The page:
From: Jurriaan Bendien (adsl675281@TISCALI.NL)
Date: Sat Oct 13 2007 - 08:24:08 EDT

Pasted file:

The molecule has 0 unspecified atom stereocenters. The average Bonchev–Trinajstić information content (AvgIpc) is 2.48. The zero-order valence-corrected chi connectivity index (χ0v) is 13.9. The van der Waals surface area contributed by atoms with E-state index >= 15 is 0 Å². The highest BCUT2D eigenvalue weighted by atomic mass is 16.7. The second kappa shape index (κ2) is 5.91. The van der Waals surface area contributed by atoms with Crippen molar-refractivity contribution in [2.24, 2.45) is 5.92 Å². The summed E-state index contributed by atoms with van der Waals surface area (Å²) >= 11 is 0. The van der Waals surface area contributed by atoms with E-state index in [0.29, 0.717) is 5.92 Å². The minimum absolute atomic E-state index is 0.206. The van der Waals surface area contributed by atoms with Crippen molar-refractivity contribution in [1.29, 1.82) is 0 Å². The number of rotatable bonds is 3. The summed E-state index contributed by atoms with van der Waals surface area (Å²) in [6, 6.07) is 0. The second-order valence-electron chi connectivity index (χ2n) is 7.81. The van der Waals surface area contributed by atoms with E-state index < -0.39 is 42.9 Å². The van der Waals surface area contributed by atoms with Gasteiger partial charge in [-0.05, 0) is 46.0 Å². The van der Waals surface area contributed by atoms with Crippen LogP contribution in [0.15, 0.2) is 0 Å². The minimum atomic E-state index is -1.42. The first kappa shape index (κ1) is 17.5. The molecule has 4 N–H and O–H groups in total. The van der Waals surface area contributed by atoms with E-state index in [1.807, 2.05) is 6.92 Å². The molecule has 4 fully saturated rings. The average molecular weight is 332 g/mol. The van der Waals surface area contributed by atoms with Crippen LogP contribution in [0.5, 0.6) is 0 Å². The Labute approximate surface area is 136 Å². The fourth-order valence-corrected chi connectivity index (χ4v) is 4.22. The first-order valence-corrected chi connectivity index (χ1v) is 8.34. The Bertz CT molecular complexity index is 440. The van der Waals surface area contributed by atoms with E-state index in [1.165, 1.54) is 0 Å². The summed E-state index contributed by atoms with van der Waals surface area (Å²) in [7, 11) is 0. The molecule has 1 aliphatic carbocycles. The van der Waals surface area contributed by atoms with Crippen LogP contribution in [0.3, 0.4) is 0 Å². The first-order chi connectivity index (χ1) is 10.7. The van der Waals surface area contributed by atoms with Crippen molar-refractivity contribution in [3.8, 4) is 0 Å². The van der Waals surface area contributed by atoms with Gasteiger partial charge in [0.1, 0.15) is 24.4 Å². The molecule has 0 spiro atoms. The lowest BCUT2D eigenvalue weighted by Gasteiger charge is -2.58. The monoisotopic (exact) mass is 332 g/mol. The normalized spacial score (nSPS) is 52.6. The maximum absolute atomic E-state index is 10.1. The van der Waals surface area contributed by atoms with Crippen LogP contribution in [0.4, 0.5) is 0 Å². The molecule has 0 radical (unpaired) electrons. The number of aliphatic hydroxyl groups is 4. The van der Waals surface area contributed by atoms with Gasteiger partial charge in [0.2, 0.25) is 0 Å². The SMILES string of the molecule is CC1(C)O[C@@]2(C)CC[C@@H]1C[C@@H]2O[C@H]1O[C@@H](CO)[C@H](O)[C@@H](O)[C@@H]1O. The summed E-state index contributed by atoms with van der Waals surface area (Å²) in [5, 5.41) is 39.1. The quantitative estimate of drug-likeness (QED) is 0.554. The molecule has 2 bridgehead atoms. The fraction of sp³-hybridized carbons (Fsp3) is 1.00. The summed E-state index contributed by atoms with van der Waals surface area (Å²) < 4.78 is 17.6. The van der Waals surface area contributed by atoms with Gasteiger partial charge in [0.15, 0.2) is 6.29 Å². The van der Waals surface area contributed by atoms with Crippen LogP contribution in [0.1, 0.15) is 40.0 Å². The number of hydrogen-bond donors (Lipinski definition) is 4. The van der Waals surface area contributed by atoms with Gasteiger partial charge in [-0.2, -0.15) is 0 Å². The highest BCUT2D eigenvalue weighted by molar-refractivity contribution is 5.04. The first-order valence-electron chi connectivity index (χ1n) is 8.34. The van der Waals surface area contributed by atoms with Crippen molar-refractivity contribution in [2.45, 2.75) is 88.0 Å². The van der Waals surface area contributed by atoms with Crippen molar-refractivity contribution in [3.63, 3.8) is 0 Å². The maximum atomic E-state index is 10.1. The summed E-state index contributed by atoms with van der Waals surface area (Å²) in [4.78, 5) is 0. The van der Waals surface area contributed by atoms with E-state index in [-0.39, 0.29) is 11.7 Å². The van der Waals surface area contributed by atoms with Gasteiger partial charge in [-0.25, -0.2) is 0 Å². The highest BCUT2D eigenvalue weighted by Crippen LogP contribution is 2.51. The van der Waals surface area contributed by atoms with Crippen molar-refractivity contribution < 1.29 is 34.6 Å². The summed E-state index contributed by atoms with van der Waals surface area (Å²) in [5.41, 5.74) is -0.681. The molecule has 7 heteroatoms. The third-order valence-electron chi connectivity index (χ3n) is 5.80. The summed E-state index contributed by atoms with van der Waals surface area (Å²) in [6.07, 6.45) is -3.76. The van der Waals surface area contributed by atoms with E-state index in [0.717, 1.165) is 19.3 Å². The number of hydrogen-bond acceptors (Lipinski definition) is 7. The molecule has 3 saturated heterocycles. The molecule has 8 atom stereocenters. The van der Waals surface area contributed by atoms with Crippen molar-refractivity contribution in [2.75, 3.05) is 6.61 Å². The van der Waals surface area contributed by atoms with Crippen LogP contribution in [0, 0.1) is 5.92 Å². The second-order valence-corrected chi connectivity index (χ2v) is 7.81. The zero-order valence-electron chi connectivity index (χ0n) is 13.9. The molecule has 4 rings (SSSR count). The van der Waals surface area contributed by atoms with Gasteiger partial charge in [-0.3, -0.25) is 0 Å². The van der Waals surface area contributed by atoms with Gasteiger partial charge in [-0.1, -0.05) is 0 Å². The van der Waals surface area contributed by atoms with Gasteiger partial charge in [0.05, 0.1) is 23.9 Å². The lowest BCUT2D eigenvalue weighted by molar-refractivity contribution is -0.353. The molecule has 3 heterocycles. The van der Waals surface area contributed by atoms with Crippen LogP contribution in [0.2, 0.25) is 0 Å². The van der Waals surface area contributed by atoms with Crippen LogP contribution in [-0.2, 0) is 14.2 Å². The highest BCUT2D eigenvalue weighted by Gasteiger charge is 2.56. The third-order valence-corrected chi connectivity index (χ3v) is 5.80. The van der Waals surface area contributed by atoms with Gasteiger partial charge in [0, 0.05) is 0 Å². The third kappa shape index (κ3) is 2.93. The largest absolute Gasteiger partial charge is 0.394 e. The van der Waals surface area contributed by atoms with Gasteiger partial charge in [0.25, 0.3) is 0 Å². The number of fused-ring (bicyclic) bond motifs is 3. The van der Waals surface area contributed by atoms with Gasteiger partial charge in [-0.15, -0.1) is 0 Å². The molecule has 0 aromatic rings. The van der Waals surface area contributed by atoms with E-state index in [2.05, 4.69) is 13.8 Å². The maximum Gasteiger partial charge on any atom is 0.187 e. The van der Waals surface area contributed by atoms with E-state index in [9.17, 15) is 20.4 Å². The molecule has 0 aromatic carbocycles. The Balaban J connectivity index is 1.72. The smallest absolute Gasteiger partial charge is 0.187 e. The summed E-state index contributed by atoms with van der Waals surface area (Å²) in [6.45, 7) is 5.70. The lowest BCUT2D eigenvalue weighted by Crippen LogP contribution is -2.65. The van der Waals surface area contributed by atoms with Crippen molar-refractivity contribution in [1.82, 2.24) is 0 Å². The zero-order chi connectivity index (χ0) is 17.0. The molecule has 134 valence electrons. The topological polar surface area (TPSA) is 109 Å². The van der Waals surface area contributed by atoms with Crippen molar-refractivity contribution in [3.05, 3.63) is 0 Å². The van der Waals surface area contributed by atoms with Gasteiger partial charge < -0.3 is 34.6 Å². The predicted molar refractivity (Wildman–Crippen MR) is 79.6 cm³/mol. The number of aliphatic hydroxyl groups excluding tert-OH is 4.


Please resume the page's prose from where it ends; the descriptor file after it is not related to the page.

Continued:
Here's an old clip on the global savings glut from Business Week to illustrate: "The International Monetary Fund predicts that in 2005 the worldwide savings rate should hit its highest level in at least two decades. Surprisingly, even in the profligate U.S., businesses have been accumulating huge sums as undistributed corporate profits -- running at a record annual rate of $542 billion in the first quarter -- have almost doubled in the past two years. This corporate hoarding explains why the U.S. national savings rate, which includes governments and businesses as well as households, rose to 14.7% of national income in the first quarter, up from 12.8% two years ago. (...) Global savings -- which the IMF estimates at roughly $11 trillion in 2005, almost the size of the whole U.S. economy -- is the excess of the combined income of the world's nations over their combined consumption. (...) The reluctance to consume and invest is fueling enormous trade surpluses in Japan and Germany, in particular. The latest data from Japan show a current-account surplus of $171 billion for the year ended April, 2005. That's up from a surplus of $157 billion a year earlier. Germany, where domestic demand is flat and unemployment is in the double digits, is running a current-account surplus of over $100 billion over the past year. (...) What worries economists is that most of the savings is going to one country. According to Harvard University's Rogoff, the U.S. alone is soaking up as much as three-quarters of the excess global supply of savings." http://www.businessweek.com/magazine/content/05_28/b3942001_mz001.htm As you can see for yourself, in this article the "whole economy" is straightforwardly equated with GDP, taken to represent total economic activity, which is simply mistaken. Robert J. Samuelson has another take on the savings-consumption trade-off: "Generally, the flow of surplus global savings to the United States has caused Americans to spend more and save less." http://www.washingtonpost.com/wp-dyn/content/article/2005/04/26/AR2005042601394.html Thus, according to Samuelson, the arrow of causation is the reverse: it is not that foreign capital is imported because Americans save to little, but that Americans save too little because of the import of foreign capital.
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